Ermineskin Cree Nation, Onion Lake Cree Nation, O’Chiese First Nation and Tsuut’ina Nation
By Shari Narine
Resolutions passed by chiefs at recent Assembly of First Nations meetings may not be enough to get the federal government to step back from the development of a new implementation and recognition framework, so four First Nations have joined forces to take their concerns international.
In August, Ermineskin Cree Nation, Onion Lake Cree Nation, O’Chiese First Nation and Tsuut’ina Nation filed an urgent action against Canada’s “reconciliation agenda” to the United Nations’ Committee on the Elimination of Racial Discrimination (CERD).
The three Treaty 6 Nations and Tsuut’ina Nation from Treaty 7 territory, came together “because a lot of the work that’s going on (with the federal government) there hasn’t been enough consultation. That’s what we want,” said —Ermineskin Cree Nation Chief Craig Mackinaw.
Mackinaw spent the last two days in Gatineau, Que., participating in a national policy forum hosted by the AFN.
“A lot of the chiefs want to either reject the implementation or look at a different process based on us leading it,” he said.
Indigenous-Crown Relations Minister Carolyn Bennett, who presented at the forum, came under fire for her government’s approach to changing the relationship. Despite words like “only First Nations can determine the path for decolonization and reconciliation,” chiefs are saying that the government is pushing its own agenda.
“Out of respect for treaties and the vision of our ancestors, we are willing to work in partnership, but First Nations will not accept a prescriptive and rushed process that doesn’t respect self-determination or the duty to consult,” said AFN National Chief Perry Bellegarde in a statement following the forum.
In July AFN chiefs passed the resolution First Nations Determination of the Path to Decolonization calling for the establishment of a First Nations-led process on the path to reconciliation and decolonization.
The lack of free, prior and informed consent is what Mackinaw and his group has outlined as part of their concerns to CERD, noting that CERD highlighted the need for free, prior and informed consent in its September 2017 report after a visit to Canada.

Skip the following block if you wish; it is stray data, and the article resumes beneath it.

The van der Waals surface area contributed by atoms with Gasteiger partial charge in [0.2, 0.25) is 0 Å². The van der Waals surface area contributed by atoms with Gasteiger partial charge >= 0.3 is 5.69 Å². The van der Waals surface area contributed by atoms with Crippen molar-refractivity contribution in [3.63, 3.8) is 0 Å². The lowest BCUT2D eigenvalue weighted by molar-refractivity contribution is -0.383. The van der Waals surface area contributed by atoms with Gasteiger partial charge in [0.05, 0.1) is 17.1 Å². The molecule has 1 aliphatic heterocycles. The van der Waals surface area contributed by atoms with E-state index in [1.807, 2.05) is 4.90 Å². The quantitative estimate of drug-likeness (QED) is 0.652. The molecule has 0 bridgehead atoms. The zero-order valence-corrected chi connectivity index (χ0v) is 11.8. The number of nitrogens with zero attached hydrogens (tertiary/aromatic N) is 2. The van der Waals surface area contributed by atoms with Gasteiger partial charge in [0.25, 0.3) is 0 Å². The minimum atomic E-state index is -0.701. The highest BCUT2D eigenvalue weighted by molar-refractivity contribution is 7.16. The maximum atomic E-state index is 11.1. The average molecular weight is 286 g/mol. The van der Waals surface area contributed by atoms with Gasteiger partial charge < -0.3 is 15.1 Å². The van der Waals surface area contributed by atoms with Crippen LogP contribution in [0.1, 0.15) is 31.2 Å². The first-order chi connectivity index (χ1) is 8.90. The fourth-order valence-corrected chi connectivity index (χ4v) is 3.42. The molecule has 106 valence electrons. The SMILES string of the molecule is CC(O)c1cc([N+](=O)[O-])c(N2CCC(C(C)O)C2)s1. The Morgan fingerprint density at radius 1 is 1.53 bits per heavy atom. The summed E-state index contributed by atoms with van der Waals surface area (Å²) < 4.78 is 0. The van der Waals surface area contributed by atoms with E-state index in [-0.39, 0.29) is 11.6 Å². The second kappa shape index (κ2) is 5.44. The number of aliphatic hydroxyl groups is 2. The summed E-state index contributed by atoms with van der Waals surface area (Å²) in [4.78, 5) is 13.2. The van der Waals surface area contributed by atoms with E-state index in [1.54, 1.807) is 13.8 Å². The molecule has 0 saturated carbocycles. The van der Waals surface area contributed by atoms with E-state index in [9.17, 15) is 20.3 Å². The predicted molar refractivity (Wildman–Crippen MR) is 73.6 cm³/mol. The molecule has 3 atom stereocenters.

In that report CERD instructed Canada to employ a “transparent manner with the full involvement of the First Nations, Inuits, Metis and other Indigenous Peoples with their free, prior and informed consent for all manners concerning their land rights.” They also admonished the government for undertaking “costly legal challenges” instead of obtaining meaningful free, prior and informed consent.
Prior to the government’s announcement for the new framework agreement, there was no consultations on what process should be used.
He points out that the government is also dealing with Indigenous organizations, like the AFN, and these organizations are not rights holders and cannot make decisions on behalf of individual First Nations.
Mackinaw and his partners are asking for CERD to send representatives to Canada to “observe and monitor the federal government implementation of international standards” within the four First Nations. They are also asking for CERD to instruct the federal government to halt its “legislative process until such time as they engage in a process that recognizes the rights of free, prior and informed consent” of the people of the four First Nations.
According to CERD’s website, “Urgent procedures are to respond to problems requiring immediate attention to prevent or limit the scale or number of serious violations of the (UN’s International) Convention (on the Elimination of All Forms of Racial Discrimination). Criteria for initiating an urgent procedure could include, for example, the presence of a serious, massive or persistent pattern of racial discrimination; or a situation that is serious where there is a risk of further racial discrimination.”
Mackinaw says he isn’t sure when they will get a response from CERD.
He admits that delaying the work being undertaken by the federal government to implement a new framework may set First Nations back if the 2019 federal election results in a new government.
“It’s possible,” said Mackinaw. “But right now there’s a lot of discussions. We’ll see where it goes from here.”